November 10, 2007

A Stunning Report on ‘Discretionary Income’ Old Media Uses Its Discretion to Ignore

Filed under: Economy,MSM Biz/Other Bias,MSM Biz/Other Ignorance — Tom @ 8:34 am

Someone needs to tell me why this news about discretionary income isn’t as significant as I believe it is.

But first, three warnings:

  1. I’m not about to spend the $250 needed to read the full report from the Conference Board that backs the story (their “about” page is here).
  2. I don’t feel totally comfortable with how the statistic is measured — “Households with discretionary income, as defined by the study, are those whose spendable income exceeds that held by households with similar demographic features.”
  3. I don’t feel totally comfortable that the statistic has been measured consistently.

Now with the disclaimers out of the way, here’s the stunning news:

More Americans have “money to burn,” technically known as “discretionary income,” than at any time in the past quarter-century, and perhaps in the country’s history.

A lot more.

A whole lot more.

So many more that I went as far back as I could for comparable stats.

Here is what I found:

  • San Francisco Chronicle; December 18, 1985 (from ProQuest library database) — (Headline) “One-Third of U.S. Households/Americans With ‘Extra’ Cash.” The article doesn’t say what year the study by the U.S. Census Bureau and the Conference Board looked at. Let’s assume it was 1983.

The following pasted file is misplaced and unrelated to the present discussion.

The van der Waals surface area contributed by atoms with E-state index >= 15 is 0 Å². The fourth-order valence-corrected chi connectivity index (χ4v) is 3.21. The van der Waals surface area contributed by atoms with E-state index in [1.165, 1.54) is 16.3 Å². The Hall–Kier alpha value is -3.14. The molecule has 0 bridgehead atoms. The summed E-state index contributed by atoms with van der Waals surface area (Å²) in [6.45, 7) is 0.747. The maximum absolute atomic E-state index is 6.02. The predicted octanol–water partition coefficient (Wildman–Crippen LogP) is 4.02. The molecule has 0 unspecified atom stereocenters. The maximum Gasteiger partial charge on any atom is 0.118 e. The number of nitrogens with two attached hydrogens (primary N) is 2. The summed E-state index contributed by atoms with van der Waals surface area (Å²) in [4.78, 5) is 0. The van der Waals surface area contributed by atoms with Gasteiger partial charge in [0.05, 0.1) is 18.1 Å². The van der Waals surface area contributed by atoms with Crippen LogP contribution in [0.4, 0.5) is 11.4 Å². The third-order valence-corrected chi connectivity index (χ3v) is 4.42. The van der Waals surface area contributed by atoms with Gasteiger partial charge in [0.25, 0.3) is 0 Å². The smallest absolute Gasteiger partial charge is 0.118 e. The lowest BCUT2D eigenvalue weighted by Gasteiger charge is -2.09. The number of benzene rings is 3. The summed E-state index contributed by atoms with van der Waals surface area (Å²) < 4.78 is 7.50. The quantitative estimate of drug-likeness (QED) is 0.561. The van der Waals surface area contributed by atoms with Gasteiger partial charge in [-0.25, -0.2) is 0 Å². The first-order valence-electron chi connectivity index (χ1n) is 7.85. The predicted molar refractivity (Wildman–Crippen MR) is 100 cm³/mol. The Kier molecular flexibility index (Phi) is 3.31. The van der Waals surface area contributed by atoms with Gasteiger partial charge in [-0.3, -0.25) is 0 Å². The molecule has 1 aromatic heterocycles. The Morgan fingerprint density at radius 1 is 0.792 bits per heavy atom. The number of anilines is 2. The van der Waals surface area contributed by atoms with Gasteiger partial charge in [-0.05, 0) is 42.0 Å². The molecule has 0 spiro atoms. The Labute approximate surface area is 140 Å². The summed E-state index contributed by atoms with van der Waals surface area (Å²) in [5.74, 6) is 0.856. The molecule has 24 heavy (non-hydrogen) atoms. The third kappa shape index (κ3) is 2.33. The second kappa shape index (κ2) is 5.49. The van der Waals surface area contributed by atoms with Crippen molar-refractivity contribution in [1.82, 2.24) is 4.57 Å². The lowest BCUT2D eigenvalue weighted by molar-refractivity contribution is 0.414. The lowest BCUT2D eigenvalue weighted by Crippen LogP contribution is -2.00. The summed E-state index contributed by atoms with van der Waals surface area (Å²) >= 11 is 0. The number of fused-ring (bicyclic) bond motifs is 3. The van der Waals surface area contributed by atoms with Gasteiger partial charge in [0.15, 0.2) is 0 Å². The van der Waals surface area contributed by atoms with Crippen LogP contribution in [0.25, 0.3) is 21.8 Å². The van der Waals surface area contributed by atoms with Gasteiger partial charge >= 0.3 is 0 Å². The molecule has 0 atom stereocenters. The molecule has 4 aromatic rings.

• Wall Street Journal; June 1, 1989 (from ProQuest library database) — “Only about 30% of American households have extra money to spend after paying taxes and buying the necessities, according to a report released by the U.S. Census Bureau and the Conference Board.” This report referred to a 1987 Census Bureau/Conference Board report.
  • A reference to an early 2005 Conference Board Report that appears to relate to 2003 and/or 2004, saying, “About 57 million U.S. households now have discretionary income, up from nearly 54 million in 1997-1998, according to a new study released today by The Conference Board. But the percentage of the American population with discretionary income has edged down to 51 percent, compared with 52 percent six years ago.”
  • Finally, from the Conference Board earlier this week“Between 2002 and 2006, the percentage of U.S. households with discretionary income increased from 52.1 percent (57 million households) to 63.5 percent (73 million households).”

Summarizing, here is the progression of Americans with discretionary income:
– 1983 – 33%
– 1987 – 30%
– 1997/1998 – 52%
– 2002 – 52.1%
– 2003/2004 – 51%
– 2006 – 63.5%

In everyday language, this means that about 12% of the population went from just getting by to having money to spare in a span of two or three years.

Again, someone needs to tell me why this news isn’t as significant, or as remarkable, as it appears.

You might think that in the non-stop Old Media hype about how the alleged crises in housing, mortgage lending, currency strength, and who knows what else, that good news like this might be welcome, if only as a change of pace.

As has been the case almost non-stop for almost 7 years, you would be wrong.

It’s no longer anything resembling a surprise that there’s nothing about this at the New York Times (search is on “conference board”). But here’s the result of a Google News search done this morning on ["conference board" discretionary income], typed exactly as indicated: